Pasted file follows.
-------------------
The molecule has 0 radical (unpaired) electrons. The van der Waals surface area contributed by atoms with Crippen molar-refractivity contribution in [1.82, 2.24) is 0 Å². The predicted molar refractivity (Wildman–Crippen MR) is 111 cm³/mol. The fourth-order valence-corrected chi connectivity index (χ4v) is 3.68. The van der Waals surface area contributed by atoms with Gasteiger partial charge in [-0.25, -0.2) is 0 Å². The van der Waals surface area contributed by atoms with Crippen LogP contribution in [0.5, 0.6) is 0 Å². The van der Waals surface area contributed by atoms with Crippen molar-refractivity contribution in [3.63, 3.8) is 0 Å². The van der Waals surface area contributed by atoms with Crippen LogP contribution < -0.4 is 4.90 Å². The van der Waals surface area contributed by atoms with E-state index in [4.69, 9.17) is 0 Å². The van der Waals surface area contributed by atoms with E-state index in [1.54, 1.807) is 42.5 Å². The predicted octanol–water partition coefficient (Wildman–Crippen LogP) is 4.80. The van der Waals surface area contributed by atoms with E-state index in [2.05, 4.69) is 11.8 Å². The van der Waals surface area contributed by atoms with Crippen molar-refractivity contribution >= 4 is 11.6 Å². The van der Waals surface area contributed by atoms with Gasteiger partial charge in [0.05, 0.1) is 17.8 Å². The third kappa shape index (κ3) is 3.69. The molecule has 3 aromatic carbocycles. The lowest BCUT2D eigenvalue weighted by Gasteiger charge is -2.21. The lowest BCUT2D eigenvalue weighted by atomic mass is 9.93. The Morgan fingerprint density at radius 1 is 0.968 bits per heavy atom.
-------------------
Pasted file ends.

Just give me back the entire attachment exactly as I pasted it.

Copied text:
The molecule has 0 radical (unpaired) electrons. The van der Waals surface area contributed by atoms with Crippen molar-refractivity contribution in [1.82, 2.24) is 0 Å². The predicted molar refractivity (Wildman–Crippen MR) is 111 cm³/mol. The fourth-order valence-corrected chi connectivity index (χ4v) is 3.68. The van der Waals surface area contributed by atoms with Gasteiger partial charge in [-0.25, -0.2) is 0 Å². The van der Waals surface area contributed by atoms with Crippen LogP contribution in [0.5, 0.6) is 0 Å². The van der Waals surface area contributed by atoms with Crippen molar-refractivity contribution in [3.63, 3.8) is 0 Å². The van der Waals surface area contributed by atoms with Crippen LogP contribution < -0.4 is 4.90 Å². The van der Waals surface area contributed by atoms with E-state index in [4.69, 9.17) is 0 Å². The van der Waals surface area contributed by atoms with E-state index in [1.54, 1.807) is 42.5 Å². The predicted octanol–water partition coefficient (Wildman–Crippen LogP) is 4.80. The van der Waals surface area contributed by atoms with E-state index in [2.05, 4.69) is 11.8 Å². The van der Waals surface area contributed by atoms with Crippen molar-refractivity contribution >= 4 is 11.6 Å². The van der Waals surface area contributed by atoms with Gasteiger partial charge in [0.05, 0.1) is 17.8 Å². The third kappa shape index (κ3) is 3.69. The molecule has 3 aromatic carbocycles. The lowest BCUT2D eigenvalue weighted by Gasteiger charge is -2.21. The lowest BCUT2D eigenvalue weighted by atomic mass is 9.93. The Morgan fingerprint density at radius 1 is 0.968 bits per heavy atom.